Group versus individual compensation schemes for senior executives and firm performance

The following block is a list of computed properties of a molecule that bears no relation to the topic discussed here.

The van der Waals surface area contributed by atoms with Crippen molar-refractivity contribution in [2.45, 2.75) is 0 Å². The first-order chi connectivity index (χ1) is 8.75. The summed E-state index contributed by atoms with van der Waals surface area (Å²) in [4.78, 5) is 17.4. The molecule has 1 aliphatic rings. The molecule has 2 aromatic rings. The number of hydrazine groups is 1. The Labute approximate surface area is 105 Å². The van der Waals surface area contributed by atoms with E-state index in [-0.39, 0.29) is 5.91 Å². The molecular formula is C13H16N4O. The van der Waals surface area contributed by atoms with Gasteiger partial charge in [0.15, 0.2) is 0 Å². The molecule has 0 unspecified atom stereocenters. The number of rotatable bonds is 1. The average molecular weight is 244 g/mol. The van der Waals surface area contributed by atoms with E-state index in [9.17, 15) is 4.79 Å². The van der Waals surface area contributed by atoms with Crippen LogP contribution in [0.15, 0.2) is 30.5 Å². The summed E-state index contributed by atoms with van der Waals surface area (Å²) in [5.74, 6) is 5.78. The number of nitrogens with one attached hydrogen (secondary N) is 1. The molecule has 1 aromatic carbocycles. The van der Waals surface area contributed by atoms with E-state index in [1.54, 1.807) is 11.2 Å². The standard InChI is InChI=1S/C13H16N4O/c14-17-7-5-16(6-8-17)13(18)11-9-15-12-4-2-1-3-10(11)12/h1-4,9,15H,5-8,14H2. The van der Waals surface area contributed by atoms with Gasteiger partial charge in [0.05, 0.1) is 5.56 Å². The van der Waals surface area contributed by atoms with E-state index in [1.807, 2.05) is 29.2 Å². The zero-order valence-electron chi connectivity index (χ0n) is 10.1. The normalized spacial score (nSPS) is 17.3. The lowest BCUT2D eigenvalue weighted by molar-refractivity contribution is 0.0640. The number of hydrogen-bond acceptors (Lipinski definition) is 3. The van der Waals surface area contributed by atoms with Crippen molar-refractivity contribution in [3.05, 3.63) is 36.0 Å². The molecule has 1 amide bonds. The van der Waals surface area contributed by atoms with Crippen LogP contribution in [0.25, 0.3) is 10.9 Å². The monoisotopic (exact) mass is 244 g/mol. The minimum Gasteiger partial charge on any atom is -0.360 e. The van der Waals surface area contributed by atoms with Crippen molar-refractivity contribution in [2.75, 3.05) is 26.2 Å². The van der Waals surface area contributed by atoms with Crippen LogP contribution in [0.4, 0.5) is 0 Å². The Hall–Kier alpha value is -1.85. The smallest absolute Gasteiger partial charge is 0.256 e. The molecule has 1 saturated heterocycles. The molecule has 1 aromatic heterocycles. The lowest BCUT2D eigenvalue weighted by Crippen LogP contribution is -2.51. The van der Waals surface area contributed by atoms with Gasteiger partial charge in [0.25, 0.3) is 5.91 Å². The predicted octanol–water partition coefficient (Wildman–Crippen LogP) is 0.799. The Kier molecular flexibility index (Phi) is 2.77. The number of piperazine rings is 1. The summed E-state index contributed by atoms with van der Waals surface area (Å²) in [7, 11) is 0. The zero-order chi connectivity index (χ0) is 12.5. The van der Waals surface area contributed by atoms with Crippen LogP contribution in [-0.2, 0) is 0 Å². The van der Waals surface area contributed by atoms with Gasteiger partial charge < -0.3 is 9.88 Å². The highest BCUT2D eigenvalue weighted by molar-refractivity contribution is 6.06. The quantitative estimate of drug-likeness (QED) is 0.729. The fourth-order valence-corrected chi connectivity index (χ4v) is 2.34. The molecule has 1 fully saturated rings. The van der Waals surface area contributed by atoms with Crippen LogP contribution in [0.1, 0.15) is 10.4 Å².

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This thesis investigates the compensation of senior executives directly below the CEO level. Specifically, it addresses two questions. First, the firm characteristics associated with the choice of individual versus group compensation schemes for senior executives (Chapter Two). Second, to provide evidence on the firm performance consequences associated with the choice of individual versus group compensation schemes for those executives (Chapter Three). Based on a sample of 303 listed Australian firms for the period 2003 to 2005 (590 firm years), the key findings are: (I) individual compensation schemes are adopted by firms where individual senior executive inputs and outputs are separable and observable, and group compensation schemes are adopted where there are efficiencies from senior executive co-operation and interdependencies between executives; (II) on average there is no difference between the performance of these firms, regardless of their compensation scheme choice; (III) firms that choose compensation schemes not consistent with the firm’s characteristics suffer lower subsequent performance.
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